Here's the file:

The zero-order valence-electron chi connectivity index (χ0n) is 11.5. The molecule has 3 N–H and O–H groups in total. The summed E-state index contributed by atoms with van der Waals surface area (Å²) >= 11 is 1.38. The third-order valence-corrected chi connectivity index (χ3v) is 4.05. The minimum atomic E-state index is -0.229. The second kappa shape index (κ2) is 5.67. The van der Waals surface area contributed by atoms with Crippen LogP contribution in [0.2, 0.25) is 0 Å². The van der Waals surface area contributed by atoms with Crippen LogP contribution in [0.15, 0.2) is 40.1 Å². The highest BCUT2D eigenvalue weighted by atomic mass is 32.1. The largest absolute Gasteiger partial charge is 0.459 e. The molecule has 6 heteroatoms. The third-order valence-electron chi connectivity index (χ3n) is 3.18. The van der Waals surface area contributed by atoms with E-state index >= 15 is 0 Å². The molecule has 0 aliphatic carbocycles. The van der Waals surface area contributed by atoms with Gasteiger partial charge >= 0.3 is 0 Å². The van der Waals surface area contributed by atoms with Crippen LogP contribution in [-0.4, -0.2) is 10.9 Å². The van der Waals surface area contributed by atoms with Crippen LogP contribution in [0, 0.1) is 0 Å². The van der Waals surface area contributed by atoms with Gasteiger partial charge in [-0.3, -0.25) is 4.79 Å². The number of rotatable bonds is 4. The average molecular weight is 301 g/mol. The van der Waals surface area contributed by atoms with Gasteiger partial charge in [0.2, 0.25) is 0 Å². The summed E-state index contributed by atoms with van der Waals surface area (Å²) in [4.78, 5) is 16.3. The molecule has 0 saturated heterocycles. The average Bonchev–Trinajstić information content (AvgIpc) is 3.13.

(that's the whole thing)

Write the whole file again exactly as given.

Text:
The zero-order valence-electron chi connectivity index (χ0n) is 11.5. The molecule has 3 N–H and O–H groups in total. The summed E-state index contributed by atoms with van der Waals surface area (Å²) >= 11 is 1.38. The third-order valence-corrected chi connectivity index (χ3v) is 4.05. The minimum atomic E-state index is -0.229. The second kappa shape index (κ2) is 5.67. The van der Waals surface area contributed by atoms with Crippen LogP contribution in [0.2, 0.25) is 0 Å². The van der Waals surface area contributed by atoms with Crippen LogP contribution in [0.15, 0.2) is 40.1 Å². The highest BCUT2D eigenvalue weighted by atomic mass is 32.1. The largest absolute Gasteiger partial charge is 0.459 e. The molecule has 6 heteroatoms. The third-order valence-electron chi connectivity index (χ3n) is 3.18. The van der Waals surface area contributed by atoms with E-state index >= 15 is 0 Å². The molecule has 0 aliphatic carbocycles. The van der Waals surface area contributed by atoms with Gasteiger partial charge >= 0.3 is 0 Å². The van der Waals surface area contributed by atoms with Crippen LogP contribution in [-0.4, -0.2) is 10.9 Å². The van der Waals surface area contributed by atoms with Crippen LogP contribution in [0, 0.1) is 0 Å². The van der Waals surface area contributed by atoms with Gasteiger partial charge in [-0.3, -0.25) is 4.79 Å². The number of rotatable bonds is 4. The average molecular weight is 301 g/mol. The van der Waals surface area contributed by atoms with Gasteiger partial charge in [0.2, 0.25) is 0 Å². The summed E-state index contributed by atoms with van der Waals surface area (Å²) in [4.78, 5) is 16.3. The molecule has 0 saturated heterocycles. The average Bonchev–Trinajstić information content (AvgIpc) is 3.13.